So 3 hours each day for five days spent on one drawing! I quite frankly thought it would not be possible. At City & Guilds art school in London where I did my foundation year we were encouraged to be FREE AND FLUID & produce experimental & peculiar things...the weirder & wackier the better. I'm a bit of a perfectionist but managed to let me hair down & got really into large scale works with lots of colour, lots of ink, lots of paint...lots of fun. I've always loved drawing from life - bit of a bum & a tum is just what I like - so frequently pop to life drawing classes to keep myself happy. Oh, wonderful nudity.
When I told my London arty type chums about going to Charles Cecil they said it wouldn't be for me - but Bella, it's far too structured! Far too disciplined! You'll go crazy! But I am already crazy, so that was of no concern to me. I was very keen to learn the highly disciplined sight-size technique - the way the old masters would go about their work (Rubens, Velasquez, John Singer Sarget. All big fans) & so felt happy to restrain my freedom for a while to see how I'd cope.
I'd say I coped pretty well because by the end I was tearing out my hair - 5 days on one drawing?? It's not enough! I need more time! I could work on this piece for ever! And so my perfectionist habits have been reborn.
Below are some of my quick sketches at a life class in London - free & fluid with a bit of colour.
Mmm colour. How I love colour.
Here are a few snaps of my Charles Cecil work - as the days progressed. As you will see, it's a far less interesting drawing, but the point of it was not to create something aesthetically pleasing but to create something which communicates the proportions, contours, lines & form of the figure in front of me. To create a drawing as accurate as possible. Showing you these drawing is showing you a process of learning. Sort of like showing you the working of a difficult maths equation. Each careful, calculated step. At each step you realise something new. Something else becomes apparent. Something changes, adjusts. Does that make sense?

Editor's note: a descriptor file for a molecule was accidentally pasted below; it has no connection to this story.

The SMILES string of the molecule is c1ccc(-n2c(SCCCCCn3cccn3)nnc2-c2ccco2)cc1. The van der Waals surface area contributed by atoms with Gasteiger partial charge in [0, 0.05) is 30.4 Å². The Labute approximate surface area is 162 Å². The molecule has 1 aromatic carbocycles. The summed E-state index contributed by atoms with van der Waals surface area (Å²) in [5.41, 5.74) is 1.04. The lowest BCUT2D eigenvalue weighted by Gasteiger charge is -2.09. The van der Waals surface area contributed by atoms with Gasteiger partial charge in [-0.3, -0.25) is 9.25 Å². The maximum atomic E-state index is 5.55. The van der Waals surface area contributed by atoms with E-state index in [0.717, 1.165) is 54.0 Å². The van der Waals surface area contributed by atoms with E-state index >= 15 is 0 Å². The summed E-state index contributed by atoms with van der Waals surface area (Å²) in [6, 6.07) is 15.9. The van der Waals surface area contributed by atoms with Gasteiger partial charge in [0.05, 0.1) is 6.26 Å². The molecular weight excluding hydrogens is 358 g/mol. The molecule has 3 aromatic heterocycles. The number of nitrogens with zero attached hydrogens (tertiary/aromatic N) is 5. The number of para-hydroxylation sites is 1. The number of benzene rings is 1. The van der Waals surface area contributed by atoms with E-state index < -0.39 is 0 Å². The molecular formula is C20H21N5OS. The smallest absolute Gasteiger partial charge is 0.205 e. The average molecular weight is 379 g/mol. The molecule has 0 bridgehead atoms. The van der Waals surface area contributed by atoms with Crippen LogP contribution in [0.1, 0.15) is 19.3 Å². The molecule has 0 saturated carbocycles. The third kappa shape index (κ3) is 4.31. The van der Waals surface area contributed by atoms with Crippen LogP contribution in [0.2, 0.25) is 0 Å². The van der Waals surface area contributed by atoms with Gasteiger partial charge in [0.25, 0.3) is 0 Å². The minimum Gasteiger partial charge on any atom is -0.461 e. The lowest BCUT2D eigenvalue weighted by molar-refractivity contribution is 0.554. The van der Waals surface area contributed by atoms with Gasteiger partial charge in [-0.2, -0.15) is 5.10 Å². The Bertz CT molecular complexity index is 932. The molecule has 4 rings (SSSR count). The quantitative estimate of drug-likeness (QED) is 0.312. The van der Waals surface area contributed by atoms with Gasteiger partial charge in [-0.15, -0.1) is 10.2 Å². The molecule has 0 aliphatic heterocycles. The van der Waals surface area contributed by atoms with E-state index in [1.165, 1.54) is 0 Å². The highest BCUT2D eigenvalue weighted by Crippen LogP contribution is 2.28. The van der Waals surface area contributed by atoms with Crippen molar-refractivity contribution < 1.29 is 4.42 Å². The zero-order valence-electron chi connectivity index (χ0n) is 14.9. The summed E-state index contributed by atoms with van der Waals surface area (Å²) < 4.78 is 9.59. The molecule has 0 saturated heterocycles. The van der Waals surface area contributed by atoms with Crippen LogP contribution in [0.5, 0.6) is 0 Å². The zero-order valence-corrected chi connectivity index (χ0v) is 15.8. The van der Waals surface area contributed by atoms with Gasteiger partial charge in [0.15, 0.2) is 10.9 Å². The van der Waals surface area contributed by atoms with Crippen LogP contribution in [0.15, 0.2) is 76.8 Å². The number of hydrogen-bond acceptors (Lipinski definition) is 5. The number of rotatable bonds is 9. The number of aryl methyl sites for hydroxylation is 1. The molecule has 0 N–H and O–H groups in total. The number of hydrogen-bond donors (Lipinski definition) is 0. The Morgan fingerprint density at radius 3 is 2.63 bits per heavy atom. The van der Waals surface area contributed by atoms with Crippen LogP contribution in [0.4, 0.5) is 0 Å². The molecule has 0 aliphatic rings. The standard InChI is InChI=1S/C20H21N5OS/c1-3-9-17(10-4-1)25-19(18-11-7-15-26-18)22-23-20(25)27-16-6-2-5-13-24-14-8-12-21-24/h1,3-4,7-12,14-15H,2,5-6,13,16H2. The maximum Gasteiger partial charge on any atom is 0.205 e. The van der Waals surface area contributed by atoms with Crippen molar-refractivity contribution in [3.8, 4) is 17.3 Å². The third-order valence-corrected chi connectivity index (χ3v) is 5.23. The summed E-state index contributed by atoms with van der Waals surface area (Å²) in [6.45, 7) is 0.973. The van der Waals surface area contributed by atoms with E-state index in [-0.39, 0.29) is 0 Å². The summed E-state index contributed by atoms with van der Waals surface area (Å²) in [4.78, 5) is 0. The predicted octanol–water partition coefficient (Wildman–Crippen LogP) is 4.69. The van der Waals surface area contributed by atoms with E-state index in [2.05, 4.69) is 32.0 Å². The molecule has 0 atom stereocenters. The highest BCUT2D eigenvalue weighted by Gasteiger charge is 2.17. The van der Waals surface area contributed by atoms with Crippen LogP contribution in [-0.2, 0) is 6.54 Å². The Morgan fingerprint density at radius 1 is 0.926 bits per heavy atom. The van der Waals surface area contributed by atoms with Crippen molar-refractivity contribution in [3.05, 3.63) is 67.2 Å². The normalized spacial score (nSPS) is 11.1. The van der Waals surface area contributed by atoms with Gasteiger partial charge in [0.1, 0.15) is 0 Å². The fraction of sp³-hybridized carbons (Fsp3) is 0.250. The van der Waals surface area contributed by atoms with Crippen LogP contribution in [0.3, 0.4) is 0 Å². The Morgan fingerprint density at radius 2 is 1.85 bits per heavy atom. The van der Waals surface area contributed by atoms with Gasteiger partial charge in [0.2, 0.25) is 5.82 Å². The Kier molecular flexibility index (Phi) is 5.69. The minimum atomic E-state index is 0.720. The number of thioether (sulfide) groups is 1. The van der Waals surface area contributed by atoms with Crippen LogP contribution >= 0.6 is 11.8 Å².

The drawing begun with a line down the centre of the paper. I'd then use a 'plum line' (piece of string with a weight) to plot points along the line & start finding the figure on my page.
I had to stand at least 6ft away from the paper, only coming up to it briefly to make a mark then retreating back to look & study the form in relation to my paper once more.
A reborn perfectionist in the studio but kept up with my own bits & bobs in a little diary I carried everywhere to make sure my freedom with all the nudity didn't get too restrained by proportions & too much sight-size business.
Let's keep that hair down for now.
I could never loose colour for good, but what was lacking in my studio work was certainly made up in my nails...